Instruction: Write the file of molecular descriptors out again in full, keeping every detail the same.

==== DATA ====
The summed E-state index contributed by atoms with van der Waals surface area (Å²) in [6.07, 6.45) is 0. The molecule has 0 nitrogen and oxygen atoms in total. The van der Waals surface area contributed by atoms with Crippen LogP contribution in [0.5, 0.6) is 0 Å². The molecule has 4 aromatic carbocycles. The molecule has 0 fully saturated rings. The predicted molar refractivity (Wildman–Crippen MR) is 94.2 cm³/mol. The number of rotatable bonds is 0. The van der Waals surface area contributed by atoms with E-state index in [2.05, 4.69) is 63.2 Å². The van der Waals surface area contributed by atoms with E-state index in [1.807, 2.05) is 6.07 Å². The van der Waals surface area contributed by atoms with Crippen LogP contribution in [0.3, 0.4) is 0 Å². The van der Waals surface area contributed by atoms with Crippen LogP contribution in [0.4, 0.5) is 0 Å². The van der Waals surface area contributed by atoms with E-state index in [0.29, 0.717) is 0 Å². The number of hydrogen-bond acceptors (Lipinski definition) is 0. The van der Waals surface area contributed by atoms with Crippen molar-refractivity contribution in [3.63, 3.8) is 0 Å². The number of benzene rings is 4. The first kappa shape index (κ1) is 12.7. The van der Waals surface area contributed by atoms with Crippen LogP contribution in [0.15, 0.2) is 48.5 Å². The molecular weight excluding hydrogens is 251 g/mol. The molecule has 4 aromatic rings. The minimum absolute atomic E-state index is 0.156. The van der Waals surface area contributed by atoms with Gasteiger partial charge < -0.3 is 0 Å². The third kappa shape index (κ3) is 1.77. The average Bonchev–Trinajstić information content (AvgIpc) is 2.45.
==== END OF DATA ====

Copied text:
The summed E-state index contributed by atoms with van der Waals surface area (Å²) in [6.07, 6.45) is 0. The molecule has 0 nitrogen and oxygen atoms in total. The van der Waals surface area contributed by atoms with Crippen LogP contribution in [0.5, 0.6) is 0 Å². The molecule has 4 aromatic carbocycles. The molecule has 0 fully saturated rings. The predicted molar refractivity (Wildman–Crippen MR) is 94.2 cm³/mol. The number of rotatable bonds is 0. The van der Waals surface area contributed by atoms with E-state index in [2.05, 4.69) is 63.2 Å². The van der Waals surface area contributed by atoms with E-state index in [1.807, 2.05) is 6.07 Å². The van der Waals surface area contributed by atoms with Crippen LogP contribution in [0.3, 0.4) is 0 Å². The van der Waals surface area contributed by atoms with Crippen LogP contribution in [0.4, 0.5) is 0 Å². The van der Waals surface area contributed by atoms with E-state index in [0.29, 0.717) is 0 Å². The number of hydrogen-bond acceptors (Lipinski definition) is 0. The van der Waals surface area contributed by atoms with Crippen molar-refractivity contribution in [3.63, 3.8) is 0 Å². The number of benzene rings is 4. The first kappa shape index (κ1) is 12.7. The van der Waals surface area contributed by atoms with Crippen LogP contribution in [0.15, 0.2) is 48.5 Å². The molecular weight excluding hydrogens is 251 g/mol. The molecule has 4 aromatic rings. The minimum absolute atomic E-state index is 0.156. The van der Waals surface area contributed by atoms with Gasteiger partial charge < -0.3 is 0 Å². The third kappa shape index (κ3) is 1.77. The average Bonchev–Trinajstić information content (AvgIpc) is 2.45.